Label: Numero Group
Formats: CD, 2-LP set, MP3
Release date: March 12, 2013
Eccentric Soul: The Dynamic Label, a recent offering in Numero Group’s invaluable Eccentric Soul series, chronicles the trajectory of a tiny San Antonio, Texas-based record label and its owner, Abe Epstein. Epstein was a local real-estate mogul and self-described recording addict who founded nine Teaxs-based labels in the sixties and early seventies, all of which struggled, largely unsuccessfully, to make waves on the national music scene.
Dynamic 101 was a thoroughly inauspicious beginning, credited to Little Jr. Jesse and The Tear Drops and, along with the group’s other cut presented here, entirely forgettable. But things improved greatly with the release of “I Gotta Know’” sung by The Tonettes, a quartet of high-school girls from Lubbock. This chunky groover, along with the medium-tempo “My Heart Can Feel the Pain,” reveals a surprisingly accomplished vocal group with an adept lead singer and sweet background harmonies.
Dynamic’s best and most well-known act was The Commands, a polished and talented vocal quartet hailing primarily from nearby Randolph Air Force Base. Their 1966 single, consisting of “No Time For You” (pilfered from another local group) and “Hey It’s Love,” drew widespread airplay across Texas, and gave Dynamic its first hits. “No Time For You” was covered by The O’Jays shortly after release, prompting Epstein to bring The Commands back into the studio for “Don’t Be Afraid To Love Me” and “Must Be Alright,” the latter an especially energetic cut featuring the lead tenor of composer Dan Henderson. Two years later, the group also recorded Dynamic’s last single, with “I’ve Got Love For My Baby” the standout that led to their signing with RCA Victor, only to see the group disband soon after.
The Webs, a Galvaston-based band with the soaring, Sam Cooke-influenced lead singer Willie Cooper, also features prominently in this overview of Dynamic history. Their first releases on the label were actually reissues of earlier recordings for Whiz Records, and they are the best of a so-so lot. Two later cuts, recorded specifically for Dynamic, are serviceable enough but, like the earlier ones, suffer from some extremely sour horns.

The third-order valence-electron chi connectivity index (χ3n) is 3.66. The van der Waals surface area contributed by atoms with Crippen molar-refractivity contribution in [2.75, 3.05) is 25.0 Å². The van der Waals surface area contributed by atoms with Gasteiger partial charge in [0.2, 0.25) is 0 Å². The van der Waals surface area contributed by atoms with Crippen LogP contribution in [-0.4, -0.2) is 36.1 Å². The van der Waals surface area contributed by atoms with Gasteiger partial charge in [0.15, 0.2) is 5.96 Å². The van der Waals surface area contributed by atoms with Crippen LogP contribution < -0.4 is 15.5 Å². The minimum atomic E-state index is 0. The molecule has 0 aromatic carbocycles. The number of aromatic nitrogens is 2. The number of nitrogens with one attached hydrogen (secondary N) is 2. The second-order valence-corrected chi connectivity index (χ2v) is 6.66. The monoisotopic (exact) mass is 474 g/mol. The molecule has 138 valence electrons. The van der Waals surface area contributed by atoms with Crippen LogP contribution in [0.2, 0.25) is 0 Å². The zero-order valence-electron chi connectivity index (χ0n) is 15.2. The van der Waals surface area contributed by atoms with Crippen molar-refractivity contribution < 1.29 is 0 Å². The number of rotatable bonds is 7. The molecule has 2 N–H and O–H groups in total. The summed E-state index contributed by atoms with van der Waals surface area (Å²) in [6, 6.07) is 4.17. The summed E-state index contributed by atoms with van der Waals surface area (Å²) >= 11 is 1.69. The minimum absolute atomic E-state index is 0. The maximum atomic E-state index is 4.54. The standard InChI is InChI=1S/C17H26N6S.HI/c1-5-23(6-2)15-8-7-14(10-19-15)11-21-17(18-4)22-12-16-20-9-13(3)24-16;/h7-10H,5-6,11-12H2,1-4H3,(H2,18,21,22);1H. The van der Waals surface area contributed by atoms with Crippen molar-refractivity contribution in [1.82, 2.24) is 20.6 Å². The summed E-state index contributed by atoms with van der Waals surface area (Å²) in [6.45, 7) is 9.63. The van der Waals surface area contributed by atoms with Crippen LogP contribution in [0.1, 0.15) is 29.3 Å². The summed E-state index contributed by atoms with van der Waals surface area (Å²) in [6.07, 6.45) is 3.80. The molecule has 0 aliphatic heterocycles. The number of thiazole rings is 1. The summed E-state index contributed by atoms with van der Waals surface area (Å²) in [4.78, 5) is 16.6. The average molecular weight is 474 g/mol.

Four tracks are devoted to Doc & Sal, yet another group with its origins in the Air Force. This time the principals—singers Richard “Doc” Davilla, a San Antonio native, and Salvatore “Sal” Sabino—were seamen aboard the USS Saratoga, then stationed in the Mediterranean. After their stint in the service, they teamed up to record “Laughing To Keep From Crying,” with Epstein the engineer on the date. He signed them to Dynamic, where they cut two singles with the Royal Jesters as backing band and a member of the San Antonio Symphony to add some string sweetening. While the recordings fared well locally, none of them caught on nationally, and that was pretty much it for Doc & Sal.
The disc is rounded out with one track by Bobby Blackmon, a showy guitarist who’s wildman image graces the cover of this reissue, and who ups the funk quotient considerably with “She’s Gotta Have Soul.” Blackmon managed a brief career as a sideman, backing Albert Collins and Johnny Copeland, among others, before leaving the music business for a career in the pharmaceutical industry. After retiring from his day job, he resurfaced in the early 2000s as bluesman “Beautiful” Bobby Blackmon.
Like other Eccentric Soul releases, this is a fine survey of a niche territory during the formative years of soul music, when labels across the country were looking to jump on the bandwagon and, just maybe, catch lightening in a bottle with a national hit. Also consistent with previous Eccentric Soul entries, the accompanying notes are informative and thorough, marred only by a somewhat scattershot organization and some frequently elliptical writing. But despite these minor flaws, soul music aficionados will surely want to snap up this incredibly rare music, and we can all look forward to Numero’s promised continuation of their survey of Abe Epstein’s enormous legacy of Texas pop music.
Reviewed by Terry Simpkins